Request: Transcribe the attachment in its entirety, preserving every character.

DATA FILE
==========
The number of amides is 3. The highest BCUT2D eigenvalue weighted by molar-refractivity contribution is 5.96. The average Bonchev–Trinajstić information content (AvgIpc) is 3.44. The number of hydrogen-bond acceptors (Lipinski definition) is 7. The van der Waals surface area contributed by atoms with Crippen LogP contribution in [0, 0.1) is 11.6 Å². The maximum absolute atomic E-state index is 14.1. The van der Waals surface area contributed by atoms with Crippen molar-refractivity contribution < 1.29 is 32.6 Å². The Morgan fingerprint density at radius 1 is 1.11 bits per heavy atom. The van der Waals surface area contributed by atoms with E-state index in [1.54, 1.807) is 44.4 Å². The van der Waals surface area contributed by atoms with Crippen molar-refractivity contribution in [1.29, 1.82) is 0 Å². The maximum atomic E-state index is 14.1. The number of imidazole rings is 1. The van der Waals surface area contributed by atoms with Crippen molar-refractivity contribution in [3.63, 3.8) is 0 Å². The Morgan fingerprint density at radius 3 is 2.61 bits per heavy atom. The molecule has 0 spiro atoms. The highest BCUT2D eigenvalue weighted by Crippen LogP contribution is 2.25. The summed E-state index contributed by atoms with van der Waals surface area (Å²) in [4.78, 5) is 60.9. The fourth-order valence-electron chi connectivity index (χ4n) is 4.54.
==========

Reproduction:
The number of amides is 3. The highest BCUT2D eigenvalue weighted by molar-refractivity contribution is 5.96. The average Bonchev–Trinajstić information content (AvgIpc) is 3.44. The number of hydrogen-bond acceptors (Lipinski definition) is 7. The van der Waals surface area contributed by atoms with Crippen LogP contribution in [0, 0.1) is 11.6 Å². The maximum absolute atomic E-state index is 14.1. The van der Waals surface area contributed by atoms with Crippen molar-refractivity contribution < 1.29 is 32.6 Å². The Morgan fingerprint density at radius 1 is 1.11 bits per heavy atom. The van der Waals surface area contributed by atoms with E-state index in [1.54, 1.807) is 44.4 Å². The van der Waals surface area contributed by atoms with Crippen molar-refractivity contribution in [1.29, 1.82) is 0 Å². The maximum atomic E-state index is 14.1. The number of imidazole rings is 1. The van der Waals surface area contributed by atoms with Crippen molar-refractivity contribution in [3.63, 3.8) is 0 Å². The Morgan fingerprint density at radius 3 is 2.61 bits per heavy atom. The molecule has 0 spiro atoms. The highest BCUT2D eigenvalue weighted by Crippen LogP contribution is 2.25. The summed E-state index contributed by atoms with van der Waals surface area (Å²) in [4.78, 5) is 60.9. The fourth-order valence-electron chi connectivity index (χ4n) is 4.54.